Practice does indeed make perfect
When I was quite a bit younger, to practice my French, I worked as an au pair in France. Initially I looked after a two and half year old. Sebastian had had different au pairs almost since birth and they all engaged with him in English.
Sebastian, my charge, grew up speaking English as naturally as he spoke French
Children learn a lot more easily than do adults and they’re especially talented at learning languages. As an adult you have to work a bit harder to learn something new, but, once you’ve acquired a new skill and practiced it regularly, you can trust that it will be readily available to you.
And why is that?
When you learn something for the first time, a new neural pathway is created in the brain. This involves the neurons kind of reaching out and ‘wiring’ (electrically connecting) with other neurons. However, if you don’t practice the new skill regularly, the neurons stop wiring together and the pathway that was initially created disappears.
Effectively, you forget how to do the new skill.
Magic happens when you practice a new skill
The part of each neuron, the axon, that wires up with other neurons to form the neural pathway, gets covered in a substance called myelin. The myelin forms an insulating sheath around the axons. The more you engage in focused practice, the more myelin gets added around the axons.
Myelin effectively increases the speed and strength of the connections
This means that the more thoroughly you learn the new skill the better you get at it. You find your new skill becomes easier and, depending on the skill, the more quickly you can do it. I say depending on the skill because if, for example, the skill is playing a piece of music then playing it more quickly isn’t necessarily an improvement!
So, by practicing something repeatedly, the skill becomes easier and more fluid
But it’s not just frequent practising that delivers this skill, it’s thoughtful, quality practice; practising something in a mindful way so that you notice when you’ve made a mistake and can make adjustments accordingly.
Depending upon what skill you’re practising, the length of time spent may matter less than taking on board and incorporating the feedback you get from the activity itself.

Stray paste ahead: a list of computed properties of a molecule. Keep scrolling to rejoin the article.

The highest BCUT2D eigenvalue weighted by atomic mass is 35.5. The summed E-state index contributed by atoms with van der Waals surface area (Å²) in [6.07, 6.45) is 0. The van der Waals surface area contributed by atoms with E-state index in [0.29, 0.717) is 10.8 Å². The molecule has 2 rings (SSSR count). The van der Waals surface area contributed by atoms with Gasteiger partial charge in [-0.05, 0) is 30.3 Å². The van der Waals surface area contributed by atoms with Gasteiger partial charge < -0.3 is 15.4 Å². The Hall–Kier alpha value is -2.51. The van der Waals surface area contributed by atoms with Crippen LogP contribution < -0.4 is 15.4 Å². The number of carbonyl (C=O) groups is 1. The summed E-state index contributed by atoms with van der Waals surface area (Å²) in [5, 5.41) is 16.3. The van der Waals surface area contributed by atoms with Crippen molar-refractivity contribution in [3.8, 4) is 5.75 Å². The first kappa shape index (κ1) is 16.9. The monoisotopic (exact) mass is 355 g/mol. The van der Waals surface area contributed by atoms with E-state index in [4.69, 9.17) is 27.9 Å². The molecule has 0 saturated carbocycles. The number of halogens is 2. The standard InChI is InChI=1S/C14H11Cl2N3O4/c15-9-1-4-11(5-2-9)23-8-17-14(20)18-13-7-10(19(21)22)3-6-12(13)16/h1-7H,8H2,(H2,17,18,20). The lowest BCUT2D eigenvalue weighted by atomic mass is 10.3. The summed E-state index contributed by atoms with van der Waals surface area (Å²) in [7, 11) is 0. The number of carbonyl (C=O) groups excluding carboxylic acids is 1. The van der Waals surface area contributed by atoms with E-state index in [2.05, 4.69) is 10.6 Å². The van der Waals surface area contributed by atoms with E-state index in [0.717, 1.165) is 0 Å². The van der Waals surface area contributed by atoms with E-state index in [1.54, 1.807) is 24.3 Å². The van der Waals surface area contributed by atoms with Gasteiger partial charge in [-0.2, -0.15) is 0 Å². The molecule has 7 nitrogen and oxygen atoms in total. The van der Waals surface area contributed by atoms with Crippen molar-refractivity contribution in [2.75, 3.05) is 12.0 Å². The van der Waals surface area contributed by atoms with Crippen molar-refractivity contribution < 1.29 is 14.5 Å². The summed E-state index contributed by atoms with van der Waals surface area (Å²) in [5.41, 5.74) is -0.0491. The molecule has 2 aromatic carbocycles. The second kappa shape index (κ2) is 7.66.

Even ten minutes of focused, quality practice each day, may be better than two hours of rote practice or repeating something for the sake of practicing.
If you keep repeating the same mistakes, you wire those mistakes into your brain.
When you first learn something it often feels awkward and unnatural
Sometimes it feels downright difficult. You might believe that you’ve learnt something simply because you’ve been on a training course where it was taught. But at the point you try something once, you’ve merely created a new neural pathway. As I mentioned earlier, if you don’t use what you’ve learnt – you lose it; the neural pathway that was created ‘unwires’. So if it’s a skill that’s important to you, it’s useful to move past the awkward and unnatural phase.
Regular, mindful practice is essential
If you want to learn computer skills but haven’t really had much to do with computers previously, then ‘learning computer skills’ can feel completely overwhelming. After all there are enough computer programmes around to occupy several people for their entire lifetime!
So don’t do that to yourself.
Just focus on one aspect of computer skills a week
For example, learn keyboard shortcuts so you can speed up your work. Simple, right? Simple is good. Do this a few times a day for a week and you’ll notice how it’s becoming easier and quicker. Now add a bit more. There are plenty of sites that offer free training and there are loads of videos on YouTube to help you out, no matter what you want to learn. You can go back and watch them over and over. But it’s vital to allocate the time and the focus to practice, if you want to become proficient.
Don’t wait to learn something until you ’need’ it
If you learn something and use it only once it’s unlikely you’ll remember how you did it, some months down the track – usually when you really need it. The neurons are no longer wired together because you didn’t practice it when you learnt it and you almost have to start again from scratch. If you use the new skill once and then forget about it until the next time you ’need’ it, you won’t gain the ease and speed you’re looking for.
Your brain is a learning machine
It’s your very nature to learn and grow. So, while children are generating myelin much quicker than adults, you can still learn new stuff and myelinate your own brain. All it needs it time, practice and attention. If you want to find out more about how practice improves skill, have a look at Daniel Coyle’s book, The Talent Code, or read this article from UCL.